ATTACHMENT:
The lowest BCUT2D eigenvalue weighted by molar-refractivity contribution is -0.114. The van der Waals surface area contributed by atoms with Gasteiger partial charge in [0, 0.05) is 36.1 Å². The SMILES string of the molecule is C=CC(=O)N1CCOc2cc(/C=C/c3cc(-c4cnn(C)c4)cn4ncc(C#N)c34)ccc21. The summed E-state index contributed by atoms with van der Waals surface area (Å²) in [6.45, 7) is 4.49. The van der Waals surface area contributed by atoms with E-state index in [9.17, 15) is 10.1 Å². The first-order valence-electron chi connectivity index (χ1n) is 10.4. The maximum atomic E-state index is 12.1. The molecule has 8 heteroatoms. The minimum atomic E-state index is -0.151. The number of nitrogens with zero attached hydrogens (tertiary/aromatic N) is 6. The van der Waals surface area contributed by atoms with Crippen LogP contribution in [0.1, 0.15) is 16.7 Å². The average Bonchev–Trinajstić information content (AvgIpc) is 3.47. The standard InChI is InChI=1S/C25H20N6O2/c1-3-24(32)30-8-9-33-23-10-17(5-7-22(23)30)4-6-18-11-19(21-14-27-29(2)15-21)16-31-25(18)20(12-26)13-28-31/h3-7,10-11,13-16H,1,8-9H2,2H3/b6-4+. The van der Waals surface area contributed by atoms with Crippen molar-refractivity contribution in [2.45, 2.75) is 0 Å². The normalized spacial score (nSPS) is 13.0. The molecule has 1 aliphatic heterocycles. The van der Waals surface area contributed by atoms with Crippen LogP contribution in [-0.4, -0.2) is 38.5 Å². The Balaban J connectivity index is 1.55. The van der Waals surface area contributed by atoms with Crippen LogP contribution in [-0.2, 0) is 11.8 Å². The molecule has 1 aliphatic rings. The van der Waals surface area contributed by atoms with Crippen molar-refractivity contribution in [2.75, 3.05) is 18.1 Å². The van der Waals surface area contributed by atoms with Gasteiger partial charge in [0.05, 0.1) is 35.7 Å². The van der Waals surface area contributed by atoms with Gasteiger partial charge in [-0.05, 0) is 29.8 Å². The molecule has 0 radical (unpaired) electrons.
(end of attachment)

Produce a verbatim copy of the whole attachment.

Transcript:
The lowest BCUT2D eigenvalue weighted by molar-refractivity contribution is -0.114. The van der Waals surface area contributed by atoms with Gasteiger partial charge in [0, 0.05) is 36.1 Å². The SMILES string of the molecule is C=CC(=O)N1CCOc2cc(/C=C/c3cc(-c4cnn(C)c4)cn4ncc(C#N)c34)ccc21. The summed E-state index contributed by atoms with van der Waals surface area (Å²) in [6.45, 7) is 4.49. The van der Waals surface area contributed by atoms with E-state index in [9.17, 15) is 10.1 Å². The first-order valence-electron chi connectivity index (χ1n) is 10.4. The maximum atomic E-state index is 12.1. The molecule has 8 heteroatoms. The minimum atomic E-state index is -0.151. The number of nitrogens with zero attached hydrogens (tertiary/aromatic N) is 6. The van der Waals surface area contributed by atoms with Crippen LogP contribution in [0.1, 0.15) is 16.7 Å². The average Bonchev–Trinajstić information content (AvgIpc) is 3.47. The standard InChI is InChI=1S/C25H20N6O2/c1-3-24(32)30-8-9-33-23-10-17(5-7-22(23)30)4-6-18-11-19(21-14-27-29(2)15-21)16-31-25(18)20(12-26)13-28-31/h3-7,10-11,13-16H,1,8-9H2,2H3/b6-4+. The van der Waals surface area contributed by atoms with Crippen molar-refractivity contribution in [2.45, 2.75) is 0 Å². The normalized spacial score (nSPS) is 13.0. The molecule has 1 aliphatic heterocycles. The van der Waals surface area contributed by atoms with Crippen LogP contribution in [-0.4, -0.2) is 38.5 Å². The Balaban J connectivity index is 1.55. The van der Waals surface area contributed by atoms with Crippen LogP contribution in [-0.2, 0) is 11.8 Å². The molecule has 1 aliphatic rings. The van der Waals surface area contributed by atoms with Crippen molar-refractivity contribution in [2.75, 3.05) is 18.1 Å². The van der Waals surface area contributed by atoms with Gasteiger partial charge in [0.05, 0.1) is 35.7 Å². The van der Waals surface area contributed by atoms with Gasteiger partial charge in [-0.05, 0) is 29.8 Å². The molecule has 0 radical (unpaired) electrons.